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J Korean Soc Fract. 2002 Jul;15(3):421-426. Korean. Original Article. https://doi.org/10.12671/jksf.2002.15.3.421
Chung PH , Gang S , Chae DJ , Kim JP , Park SP .
Department of Orthopaedic Surgery, Collage of Medicine, Dongguk University, Kyongju, Korea.
Abstract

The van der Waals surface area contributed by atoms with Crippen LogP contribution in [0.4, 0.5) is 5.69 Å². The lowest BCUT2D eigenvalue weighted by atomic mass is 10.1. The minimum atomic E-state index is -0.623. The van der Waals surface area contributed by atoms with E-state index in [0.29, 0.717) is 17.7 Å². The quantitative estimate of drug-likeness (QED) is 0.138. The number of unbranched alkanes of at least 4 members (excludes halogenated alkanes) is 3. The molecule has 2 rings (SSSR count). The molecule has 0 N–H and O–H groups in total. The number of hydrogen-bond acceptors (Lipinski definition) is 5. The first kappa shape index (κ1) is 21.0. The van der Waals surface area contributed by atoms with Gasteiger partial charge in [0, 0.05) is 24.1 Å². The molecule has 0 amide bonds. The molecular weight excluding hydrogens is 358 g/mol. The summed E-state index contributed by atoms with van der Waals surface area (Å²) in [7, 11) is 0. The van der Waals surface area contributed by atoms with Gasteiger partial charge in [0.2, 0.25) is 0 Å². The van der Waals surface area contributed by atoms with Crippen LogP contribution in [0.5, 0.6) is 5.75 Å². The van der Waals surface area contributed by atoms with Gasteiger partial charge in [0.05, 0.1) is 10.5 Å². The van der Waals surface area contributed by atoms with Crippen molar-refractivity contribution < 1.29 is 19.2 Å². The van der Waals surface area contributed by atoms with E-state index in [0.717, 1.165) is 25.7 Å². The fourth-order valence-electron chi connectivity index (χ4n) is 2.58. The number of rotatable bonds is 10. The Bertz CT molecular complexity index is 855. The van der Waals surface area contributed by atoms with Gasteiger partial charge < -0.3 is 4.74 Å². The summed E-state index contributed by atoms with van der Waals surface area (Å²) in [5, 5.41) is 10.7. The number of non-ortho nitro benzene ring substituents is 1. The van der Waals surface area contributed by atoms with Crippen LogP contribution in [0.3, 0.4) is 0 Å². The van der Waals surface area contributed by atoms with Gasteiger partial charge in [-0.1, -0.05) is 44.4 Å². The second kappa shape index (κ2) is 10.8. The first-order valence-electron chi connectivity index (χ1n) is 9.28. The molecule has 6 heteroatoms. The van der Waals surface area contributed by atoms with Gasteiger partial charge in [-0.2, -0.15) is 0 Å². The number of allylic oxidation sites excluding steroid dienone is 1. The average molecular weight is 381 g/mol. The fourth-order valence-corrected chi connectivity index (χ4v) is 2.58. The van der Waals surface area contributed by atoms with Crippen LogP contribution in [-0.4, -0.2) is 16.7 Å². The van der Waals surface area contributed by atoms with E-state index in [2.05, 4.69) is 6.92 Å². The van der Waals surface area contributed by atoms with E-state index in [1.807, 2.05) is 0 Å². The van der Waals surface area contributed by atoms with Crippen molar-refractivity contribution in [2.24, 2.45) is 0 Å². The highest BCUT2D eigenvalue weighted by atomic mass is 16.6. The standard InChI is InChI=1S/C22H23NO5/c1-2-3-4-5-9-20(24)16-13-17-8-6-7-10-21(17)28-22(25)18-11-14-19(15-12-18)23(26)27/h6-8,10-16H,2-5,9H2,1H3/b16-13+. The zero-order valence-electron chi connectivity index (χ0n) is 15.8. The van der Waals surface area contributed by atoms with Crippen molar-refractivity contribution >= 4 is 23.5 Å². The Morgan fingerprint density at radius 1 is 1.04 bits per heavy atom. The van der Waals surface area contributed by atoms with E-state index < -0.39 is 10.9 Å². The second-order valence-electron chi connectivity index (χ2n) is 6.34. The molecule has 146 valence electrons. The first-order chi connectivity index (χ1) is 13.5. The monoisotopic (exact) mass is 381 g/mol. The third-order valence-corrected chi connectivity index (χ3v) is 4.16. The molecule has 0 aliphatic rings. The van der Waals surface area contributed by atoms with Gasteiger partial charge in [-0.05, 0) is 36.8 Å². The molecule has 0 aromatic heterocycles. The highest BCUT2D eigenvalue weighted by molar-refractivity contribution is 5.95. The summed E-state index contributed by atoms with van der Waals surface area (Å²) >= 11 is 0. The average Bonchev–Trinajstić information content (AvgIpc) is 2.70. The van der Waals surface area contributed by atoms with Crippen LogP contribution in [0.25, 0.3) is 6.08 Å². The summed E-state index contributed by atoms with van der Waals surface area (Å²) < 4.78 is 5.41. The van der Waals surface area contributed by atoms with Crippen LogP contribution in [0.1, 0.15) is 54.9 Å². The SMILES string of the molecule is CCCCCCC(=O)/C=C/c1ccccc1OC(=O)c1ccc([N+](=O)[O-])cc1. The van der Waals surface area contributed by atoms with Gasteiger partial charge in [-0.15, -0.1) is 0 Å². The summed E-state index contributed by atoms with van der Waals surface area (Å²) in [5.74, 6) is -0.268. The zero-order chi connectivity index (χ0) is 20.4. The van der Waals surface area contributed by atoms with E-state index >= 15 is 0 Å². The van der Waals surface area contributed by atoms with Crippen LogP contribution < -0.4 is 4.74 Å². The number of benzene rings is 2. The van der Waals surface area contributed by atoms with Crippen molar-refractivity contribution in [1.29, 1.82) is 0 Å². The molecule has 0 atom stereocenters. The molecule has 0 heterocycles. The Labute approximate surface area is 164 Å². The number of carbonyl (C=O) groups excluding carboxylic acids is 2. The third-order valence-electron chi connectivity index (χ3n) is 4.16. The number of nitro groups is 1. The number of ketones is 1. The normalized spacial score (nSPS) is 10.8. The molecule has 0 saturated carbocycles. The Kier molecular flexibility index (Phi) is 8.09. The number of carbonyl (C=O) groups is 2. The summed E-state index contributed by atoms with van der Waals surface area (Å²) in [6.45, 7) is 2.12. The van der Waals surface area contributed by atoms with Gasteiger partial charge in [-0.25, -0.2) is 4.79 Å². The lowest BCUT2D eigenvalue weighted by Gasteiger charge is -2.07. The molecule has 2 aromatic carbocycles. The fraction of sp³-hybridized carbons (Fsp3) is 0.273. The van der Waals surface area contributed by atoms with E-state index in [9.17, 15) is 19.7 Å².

PURPOSE: Children with femoral shaft fractures in association with other injuries such as head injuries, abdominal injuries, open fractures, multiple fractures, or unstable displaced fractures require operative treatment rather than being treated in conservative methods. In this study, we compare the surgical result of femoral shaft fracture using external fixator in children, and evaluate the complications and the related factors as well as the advantage over the other management described in the literature. MATERIALS AND METHODS: We reviewed 15 cases of femoral shaft fractures in children admitted between May, 1995 and May, 2000. The mean age was 8 years and 2months old (range: 6-12 year-old, 9 boys, 6 girls). All the evaluations were based on the postoperative radiologic studying and clinical findings. In the radiologic evaluations, bony union time, angular deformity, and leg length discrepancy in both sagittal and coronal plane were evaluated, and in the clinical evaluations, we analyzed the duration of external fixation, hospital day, range of motion in both hip and knee joint, and post-operative complications. RESULTS: The average bony union time based on the radiologic studying was 10.9 weeks (ranging from 7 to 24 weeks). Angular deformity at the fracture site was less than 5 degrees and no rotational deformity was found in all 15 cases. The average length of overriding fracture fragment was 11.7 mm (ranging from 10 to 15 mm) and average leg length discrepancy was 2.1 mm (ranging from -3 to +10mm). Duration of external fixation averaged 12.1 weeks (ranging from 9 to 24 weeks) and average hospital day was 29.4 day (ranging from 21 to 48 day). None of the patient had limitation in hip or knee joint movement. There were 1 case of refracture (case of pathologic fracture) and 4 cases of pin tract infection(superficial infection). CONCLUSION: At our institution, we observed average overgrowth of 2.1 mm and no severe complications excepts in 1 case of refracture due to pathologic fracture. Thus we concluded that closed reduction and external fixation is effective in treating open, or unstable displaced fracture of femoral shaft with other associated injuries in pediatric population, and it is also believed to be effective means in treating closed femoral fractures.

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